This post first appeared on the UNDP Voices from Eurasia blog.
Real time map of trends on Twitter
As anticipated in a previous post (Social media for anticorruption? Exploring experiences in the former Soviet block), we have been putting quite a lot of thought into the use of social media for anticorruption in our region.
How can we use social media to capitalize on existing efforts by ordinary citizens and NGOs to enhance accountability of public institutions? How can we harness the amount of information concerning corruption scandals and maladministration shared on the Internet by the independent websites, media and bloggers? How can we move beyond the hype of well publicized cases to get into the mechanics of what works and doesn’t work?
We quickly came to the conclusion that the most useful contribution we could make to the debate was to provide some in-depth case studies focusing on the experiences of those who are working “in the trenches” – from the Georgian version of FixMyStreet to Moldova’s crowdsourcing platform Alerte.md, from an in-depth look at the work of celebrated Russian blogger Alexey Navalny to the use of Ushahidi to monitor elections in Kyrgystan.
We therefore commissioned a report on The role of social media for enhancing public transparency and accountability in Eastern Europe and the Commonwealth of Independent States: emerging models, opportunities and challenges.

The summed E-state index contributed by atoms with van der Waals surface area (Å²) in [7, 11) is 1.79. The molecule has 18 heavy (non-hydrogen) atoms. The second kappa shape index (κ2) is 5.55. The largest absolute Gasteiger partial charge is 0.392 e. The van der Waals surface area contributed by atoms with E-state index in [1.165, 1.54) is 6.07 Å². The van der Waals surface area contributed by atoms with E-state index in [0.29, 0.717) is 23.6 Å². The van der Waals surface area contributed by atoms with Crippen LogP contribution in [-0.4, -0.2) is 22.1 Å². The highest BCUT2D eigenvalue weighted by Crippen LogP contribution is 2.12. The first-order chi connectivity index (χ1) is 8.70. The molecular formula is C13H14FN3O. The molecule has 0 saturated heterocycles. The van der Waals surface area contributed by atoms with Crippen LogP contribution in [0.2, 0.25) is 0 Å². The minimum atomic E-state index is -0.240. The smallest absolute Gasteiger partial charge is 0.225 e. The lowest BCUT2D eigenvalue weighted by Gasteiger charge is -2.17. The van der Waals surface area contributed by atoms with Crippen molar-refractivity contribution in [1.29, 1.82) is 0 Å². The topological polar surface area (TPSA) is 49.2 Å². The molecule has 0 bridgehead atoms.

In addition to case studies, the report contains a review of the growing literature on the topic of social media for transparency and identifies three emerging models of implementation (information sharing, crowdsourcing and crowd-to-community).
Perhaps more importantly, the report focuses the attention on some criteria than can be identified as a predictor of success for social media for anticorruption efforts, based on the experience of the practitioners interviewed. These include, for instance, a well established reputation in the field, the use of cross-media promotion (going beyond online), and, importantly, citizen reporting – including NGO verification and the involvement of public authorities.
The report is meant to be a live document, to be updated as we come across new experiences in the region (See: Social media for anticorruption: from “why” to “how to” and Ushahidi comes to Kyrgyzstan) and, equally importantly, to test our own findings through projects on the ground. So watch this space for updates.
We warmly welcome comments, critics and contributions to make this study as useful as possible to practitioners and organizations working in the area of anticorruption and public transparency.